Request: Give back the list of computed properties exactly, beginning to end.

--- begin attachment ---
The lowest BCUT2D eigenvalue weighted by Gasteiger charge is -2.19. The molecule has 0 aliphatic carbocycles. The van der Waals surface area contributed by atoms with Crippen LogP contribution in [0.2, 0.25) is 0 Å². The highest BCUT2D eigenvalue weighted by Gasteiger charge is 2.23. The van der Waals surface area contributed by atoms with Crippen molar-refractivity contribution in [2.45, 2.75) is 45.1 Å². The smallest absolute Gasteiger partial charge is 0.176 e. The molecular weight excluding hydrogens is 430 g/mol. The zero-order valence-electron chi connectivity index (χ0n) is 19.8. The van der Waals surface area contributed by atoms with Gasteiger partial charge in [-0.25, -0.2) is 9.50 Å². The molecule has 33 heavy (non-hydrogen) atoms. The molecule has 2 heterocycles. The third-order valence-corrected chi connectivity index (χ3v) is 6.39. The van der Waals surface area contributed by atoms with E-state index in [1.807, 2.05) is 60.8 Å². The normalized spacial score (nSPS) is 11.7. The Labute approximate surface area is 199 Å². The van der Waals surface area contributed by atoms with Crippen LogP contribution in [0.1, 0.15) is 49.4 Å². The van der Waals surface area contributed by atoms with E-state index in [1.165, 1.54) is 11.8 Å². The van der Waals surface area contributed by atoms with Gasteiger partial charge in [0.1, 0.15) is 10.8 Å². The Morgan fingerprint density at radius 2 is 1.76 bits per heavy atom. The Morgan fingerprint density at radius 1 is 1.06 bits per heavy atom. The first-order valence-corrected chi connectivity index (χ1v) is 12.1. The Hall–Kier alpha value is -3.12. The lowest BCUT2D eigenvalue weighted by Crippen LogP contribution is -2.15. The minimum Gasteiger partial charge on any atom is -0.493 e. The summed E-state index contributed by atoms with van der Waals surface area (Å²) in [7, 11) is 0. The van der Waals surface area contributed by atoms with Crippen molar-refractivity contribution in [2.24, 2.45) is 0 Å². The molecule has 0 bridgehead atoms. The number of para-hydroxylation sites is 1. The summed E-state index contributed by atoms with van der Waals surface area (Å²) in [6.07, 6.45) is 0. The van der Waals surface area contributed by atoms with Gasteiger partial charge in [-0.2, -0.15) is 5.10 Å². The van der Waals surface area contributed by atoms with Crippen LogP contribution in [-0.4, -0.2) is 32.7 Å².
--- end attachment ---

The lowest BCUT2D eigenvalue weighted by Gasteiger charge is -2.19. The molecule has 0 aliphatic carbocycles. The van der Waals surface area contributed by atoms with Crippen LogP contribution in [0.2, 0.25) is 0 Å². The highest BCUT2D eigenvalue weighted by Gasteiger charge is 2.23. The van der Waals surface area contributed by atoms with Crippen molar-refractivity contribution in [2.45, 2.75) is 45.1 Å². The smallest absolute Gasteiger partial charge is 0.176 e. The molecular weight excluding hydrogens is 430 g/mol. The zero-order valence-electron chi connectivity index (χ0n) is 19.8. The van der Waals surface area contributed by atoms with Gasteiger partial charge in [-0.25, -0.2) is 9.50 Å². The molecule has 33 heavy (non-hydrogen) atoms. The molecule has 2 heterocycles. The third-order valence-corrected chi connectivity index (χ3v) is 6.39. The van der Waals surface area contributed by atoms with E-state index in [1.807, 2.05) is 60.8 Å². The normalized spacial score (nSPS) is 11.7. The Labute approximate surface area is 199 Å². The van der Waals surface area contributed by atoms with Crippen LogP contribution in [0.1, 0.15) is 49.4 Å². The van der Waals surface area contributed by atoms with E-state index in [1.165, 1.54) is 11.8 Å². The van der Waals surface area contributed by atoms with Gasteiger partial charge in [0.1, 0.15) is 10.8 Å². The Morgan fingerprint density at radius 2 is 1.76 bits per heavy atom. The Morgan fingerprint density at radius 1 is 1.06 bits per heavy atom. The first-order valence-corrected chi connectivity index (χ1v) is 12.1. The Hall–Kier alpha value is -3.12. The lowest BCUT2D eigenvalue weighted by Crippen LogP contribution is -2.15. The minimum Gasteiger partial charge on any atom is -0.493 e. The summed E-state index contributed by atoms with van der Waals surface area (Å²) in [7, 11) is 0. The van der Waals surface area contributed by atoms with Crippen molar-refractivity contribution in [2.24, 2.45) is 0 Å². The molecule has 0 bridgehead atoms. The number of para-hydroxylation sites is 1. The summed E-state index contributed by atoms with van der Waals surface area (Å²) in [6.07, 6.45) is 0. The van der Waals surface area contributed by atoms with Gasteiger partial charge in [-0.2, -0.15) is 5.10 Å². The van der Waals surface area contributed by atoms with Crippen LogP contribution in [-0.4, -0.2) is 32.7 Å².